The Colorado Fourteeners Initiative needs your help! I encourage you to help out if you can.
For years I've been a strong supporter of the
Colorado Fourteeners Initiative (CFI) and make annual contributions to help the
organization. Since I saw their first projects completed on Mt. Belford and La
Plata Peak, I’ve been very impressed with their work and realized that this
organization is vital to the restoration and sustainability of our 14er trails.
Many people who visit 14ers.com may not
have heard of the CFI or it’s projects. Well, the more you climb 14ers, the more
you will see their work first-hand. It’s important to mention that
14ers.com and 14ers.org
(CFI) are entirely separate organizations which have similar
Internet domain names and a strong partnership.
Donate to the CFI
For questions about donating to CFI, please call Lloyd Athearn, Executive Director, at 303.278.7650 or e-mail at firstname.lastname@example.org.
Goals and objectives in carrying out its mission are to:
- Create a structure for local community involvement in 14er stewardship;
- Educate hikers about Leave No Trace principles and sustainable recreation practices;
- Establish and maintain sustainable hiking routes for the protection of alpine resources;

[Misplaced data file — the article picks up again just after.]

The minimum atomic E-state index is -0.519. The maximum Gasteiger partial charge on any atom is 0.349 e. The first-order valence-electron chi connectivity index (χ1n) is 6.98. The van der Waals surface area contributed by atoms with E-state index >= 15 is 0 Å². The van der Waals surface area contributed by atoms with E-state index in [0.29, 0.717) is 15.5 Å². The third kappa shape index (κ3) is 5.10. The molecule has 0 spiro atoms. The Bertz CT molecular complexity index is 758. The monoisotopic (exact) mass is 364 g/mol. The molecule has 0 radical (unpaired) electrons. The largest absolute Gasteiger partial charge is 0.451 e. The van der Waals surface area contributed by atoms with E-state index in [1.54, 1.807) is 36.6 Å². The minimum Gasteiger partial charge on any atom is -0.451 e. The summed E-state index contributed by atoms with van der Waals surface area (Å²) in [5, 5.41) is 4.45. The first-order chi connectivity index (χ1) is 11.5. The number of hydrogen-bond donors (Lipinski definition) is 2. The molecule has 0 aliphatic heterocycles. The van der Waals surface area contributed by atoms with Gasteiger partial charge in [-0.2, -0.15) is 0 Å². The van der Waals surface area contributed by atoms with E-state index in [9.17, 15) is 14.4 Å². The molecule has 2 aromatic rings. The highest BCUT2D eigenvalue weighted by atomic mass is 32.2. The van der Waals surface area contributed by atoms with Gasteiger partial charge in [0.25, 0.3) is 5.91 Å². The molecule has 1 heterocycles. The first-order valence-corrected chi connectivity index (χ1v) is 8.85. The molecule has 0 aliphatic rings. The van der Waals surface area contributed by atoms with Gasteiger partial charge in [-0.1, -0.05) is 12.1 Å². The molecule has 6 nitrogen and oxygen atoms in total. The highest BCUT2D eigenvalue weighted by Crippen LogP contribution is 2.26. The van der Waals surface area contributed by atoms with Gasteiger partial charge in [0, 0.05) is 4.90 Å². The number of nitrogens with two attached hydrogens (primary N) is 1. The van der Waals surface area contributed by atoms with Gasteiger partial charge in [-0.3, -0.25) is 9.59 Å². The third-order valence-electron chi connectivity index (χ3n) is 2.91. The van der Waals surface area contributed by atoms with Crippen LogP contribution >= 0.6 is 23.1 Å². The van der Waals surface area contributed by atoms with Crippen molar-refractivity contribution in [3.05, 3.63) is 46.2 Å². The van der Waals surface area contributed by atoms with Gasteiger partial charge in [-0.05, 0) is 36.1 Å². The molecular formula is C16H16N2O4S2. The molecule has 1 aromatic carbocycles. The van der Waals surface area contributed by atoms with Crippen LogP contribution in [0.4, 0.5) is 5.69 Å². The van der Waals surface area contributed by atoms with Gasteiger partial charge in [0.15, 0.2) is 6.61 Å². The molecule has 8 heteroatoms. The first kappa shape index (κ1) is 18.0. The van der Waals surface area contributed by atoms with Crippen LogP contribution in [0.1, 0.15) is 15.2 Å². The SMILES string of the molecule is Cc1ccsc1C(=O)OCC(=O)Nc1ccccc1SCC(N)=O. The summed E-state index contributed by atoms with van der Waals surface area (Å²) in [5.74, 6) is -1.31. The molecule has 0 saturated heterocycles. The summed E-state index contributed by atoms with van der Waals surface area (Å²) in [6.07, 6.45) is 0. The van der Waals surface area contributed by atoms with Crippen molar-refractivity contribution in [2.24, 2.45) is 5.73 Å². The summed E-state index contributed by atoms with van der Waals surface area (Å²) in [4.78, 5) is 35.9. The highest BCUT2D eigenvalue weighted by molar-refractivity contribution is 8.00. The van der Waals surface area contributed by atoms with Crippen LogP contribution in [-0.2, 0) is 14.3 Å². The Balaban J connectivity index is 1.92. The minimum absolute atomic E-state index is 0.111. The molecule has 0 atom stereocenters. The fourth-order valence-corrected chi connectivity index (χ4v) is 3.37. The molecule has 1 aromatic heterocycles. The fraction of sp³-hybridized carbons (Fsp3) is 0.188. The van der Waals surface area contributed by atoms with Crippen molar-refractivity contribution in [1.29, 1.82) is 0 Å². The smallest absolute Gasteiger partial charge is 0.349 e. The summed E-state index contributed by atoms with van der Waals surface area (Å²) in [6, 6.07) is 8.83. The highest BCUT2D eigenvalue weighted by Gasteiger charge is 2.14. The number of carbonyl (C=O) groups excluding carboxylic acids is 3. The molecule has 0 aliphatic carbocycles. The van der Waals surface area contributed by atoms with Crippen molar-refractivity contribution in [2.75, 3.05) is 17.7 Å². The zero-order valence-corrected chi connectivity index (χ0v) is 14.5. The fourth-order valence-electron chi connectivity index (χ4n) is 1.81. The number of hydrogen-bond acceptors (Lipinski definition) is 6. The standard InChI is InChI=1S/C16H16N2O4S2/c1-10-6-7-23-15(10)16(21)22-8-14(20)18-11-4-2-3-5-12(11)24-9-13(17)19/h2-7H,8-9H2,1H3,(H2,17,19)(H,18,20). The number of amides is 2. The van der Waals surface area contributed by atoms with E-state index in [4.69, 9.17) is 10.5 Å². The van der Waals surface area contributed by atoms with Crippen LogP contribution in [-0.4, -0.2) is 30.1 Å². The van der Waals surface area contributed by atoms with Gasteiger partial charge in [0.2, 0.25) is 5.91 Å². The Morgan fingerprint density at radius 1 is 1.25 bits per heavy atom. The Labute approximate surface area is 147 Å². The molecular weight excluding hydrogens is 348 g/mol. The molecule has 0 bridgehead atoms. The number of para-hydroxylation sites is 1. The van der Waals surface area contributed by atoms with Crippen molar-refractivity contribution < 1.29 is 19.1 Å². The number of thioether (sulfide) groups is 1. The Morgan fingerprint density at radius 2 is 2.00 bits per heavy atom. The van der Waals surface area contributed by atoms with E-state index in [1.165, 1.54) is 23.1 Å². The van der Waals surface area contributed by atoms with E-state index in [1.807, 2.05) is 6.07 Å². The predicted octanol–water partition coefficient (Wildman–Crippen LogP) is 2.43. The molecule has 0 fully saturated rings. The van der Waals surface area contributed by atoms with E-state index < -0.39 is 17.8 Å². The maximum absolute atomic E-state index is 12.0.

- Restore damaged and eroded areas to protect sensitive alpine plant communities.
Since its inception in 1994, CFI crews, volunteers, and youth corps crews, under the guidance of the U.S. Forest Service, have restored social routes and delineated 21 new sustainable routes on 20 peaks: Mt. Elbert, Mts. Belford & Oxford, La Plata Peak, Humboldt Peak, Huron Peak, Mt. Harvard, Mt. Bierstadt, Missouri Mtn., Grays & Torreys Peaks, Quandary Peak, Capitol Peak, Tabeguache Mtn., Mt. Sneffels, Mt. Evans (Chicago Lakes to the summit), Mt. Massive (North Halfmoon route), Wetterhorn Peak, Pyramid Peak, and Mt. Massive (East side).
Paying it forward:
As they become increasingly popular, Colorado’s 14ers are sustaining considerable damage to their fragile ecosystems due to a lack of proper trail systems and education. While most 14ers are free for people to use, the amount of money needed to build sustainable routes, restore damaged areas, maintain trails, and educate users about Leave No Trace principles is considerable. Without private funds to match funds from federal and state sources, CFI cannot accomplish its mission. The CFI depends on donations from climbers and peak project volunteers. I know times are tough right now, but a few bucks donated to CFI can make a big difference. Non-profit organizations like the CFI often have a more difficult time raising money when the economy is in a downturn. Many of us spend hundreds (if not thousands) of dollars each year climbing the 14ers, so even if a fraction of us donate to the CFI, it will make a big difference.